Purpose: To understand attitudes that may affect health care workers' ability to provide appropriate long-term care for patients who stay with abusive partners. Methods: We surveyed 278 health care workers in 31 primary care practices before their participation in an educational intervention. Results: More than half of participants (51% to 60%) found it easy to empathize with a patient who decided to remain in an abusive relationship if the patient was described as poor or disabled, but few (25% to 39%) could empathize if the patient was described as educated or financially secure. A majority (57% to 59%) agreed with a statement meant to assess unrealistic expectations. ("A provider's responsibility includes making sure a patient gets to a shelter right away if he or she discloses abuse.") Participants who agreed with this statement had more difficulty empathizing with patients who decided to stay with an abusive partner (P = .0045). Conclusions: Training efforts must focus on screening and on helping providers develop more realistic expectations about the complex nature of leaving an abusive relationship. Health care workers need a better understanding of the barriers patients face and why patients may choose to remain in abusive relationships, even in the absence of economic or health limitations.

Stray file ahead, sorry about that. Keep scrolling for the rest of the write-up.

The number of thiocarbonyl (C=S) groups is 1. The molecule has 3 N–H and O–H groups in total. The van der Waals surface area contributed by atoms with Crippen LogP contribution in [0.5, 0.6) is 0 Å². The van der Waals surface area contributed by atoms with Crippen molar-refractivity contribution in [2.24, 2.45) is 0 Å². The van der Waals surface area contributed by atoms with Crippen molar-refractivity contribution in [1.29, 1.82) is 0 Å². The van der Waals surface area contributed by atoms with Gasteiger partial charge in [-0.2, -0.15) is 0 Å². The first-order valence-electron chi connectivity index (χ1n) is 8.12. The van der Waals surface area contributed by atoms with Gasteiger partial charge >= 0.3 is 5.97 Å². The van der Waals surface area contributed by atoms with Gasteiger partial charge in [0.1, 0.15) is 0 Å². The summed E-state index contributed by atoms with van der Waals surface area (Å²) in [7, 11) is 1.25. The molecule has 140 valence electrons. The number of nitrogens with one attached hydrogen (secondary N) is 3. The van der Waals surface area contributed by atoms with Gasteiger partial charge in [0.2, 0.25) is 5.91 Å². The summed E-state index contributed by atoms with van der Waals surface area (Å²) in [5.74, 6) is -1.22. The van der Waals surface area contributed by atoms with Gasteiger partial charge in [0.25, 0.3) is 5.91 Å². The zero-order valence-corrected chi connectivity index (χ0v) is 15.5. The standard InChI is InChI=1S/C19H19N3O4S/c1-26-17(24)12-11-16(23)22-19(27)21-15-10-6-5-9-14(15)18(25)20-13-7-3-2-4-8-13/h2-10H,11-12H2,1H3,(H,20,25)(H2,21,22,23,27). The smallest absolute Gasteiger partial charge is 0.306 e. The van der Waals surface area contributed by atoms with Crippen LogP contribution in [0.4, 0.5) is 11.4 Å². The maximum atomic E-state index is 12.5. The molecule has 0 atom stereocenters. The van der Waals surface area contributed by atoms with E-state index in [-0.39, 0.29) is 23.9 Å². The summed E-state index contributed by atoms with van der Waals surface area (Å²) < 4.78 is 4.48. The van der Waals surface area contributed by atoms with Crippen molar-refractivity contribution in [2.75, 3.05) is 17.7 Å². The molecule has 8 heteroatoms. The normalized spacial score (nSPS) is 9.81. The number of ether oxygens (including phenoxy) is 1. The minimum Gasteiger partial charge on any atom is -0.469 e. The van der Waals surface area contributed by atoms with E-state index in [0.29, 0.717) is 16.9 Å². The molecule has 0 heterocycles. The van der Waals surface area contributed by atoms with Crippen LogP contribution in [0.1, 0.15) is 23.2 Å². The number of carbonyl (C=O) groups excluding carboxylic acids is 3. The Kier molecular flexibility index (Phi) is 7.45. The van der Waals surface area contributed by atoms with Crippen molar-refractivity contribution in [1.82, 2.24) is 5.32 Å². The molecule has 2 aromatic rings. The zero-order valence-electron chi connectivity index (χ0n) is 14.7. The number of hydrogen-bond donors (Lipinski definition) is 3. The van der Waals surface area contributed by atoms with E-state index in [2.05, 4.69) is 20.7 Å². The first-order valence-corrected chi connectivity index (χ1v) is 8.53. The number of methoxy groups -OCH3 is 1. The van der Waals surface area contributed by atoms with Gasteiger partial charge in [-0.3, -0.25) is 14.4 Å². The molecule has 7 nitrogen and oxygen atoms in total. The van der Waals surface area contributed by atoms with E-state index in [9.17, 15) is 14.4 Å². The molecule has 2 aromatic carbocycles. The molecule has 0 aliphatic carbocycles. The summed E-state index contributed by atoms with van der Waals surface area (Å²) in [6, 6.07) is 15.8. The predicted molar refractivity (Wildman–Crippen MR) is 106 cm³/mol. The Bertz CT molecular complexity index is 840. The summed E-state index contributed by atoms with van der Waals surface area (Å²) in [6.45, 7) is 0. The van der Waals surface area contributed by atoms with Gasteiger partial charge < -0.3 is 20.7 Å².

ASJC Scopus subject areas
- Public Health, Environmental and Occupational Health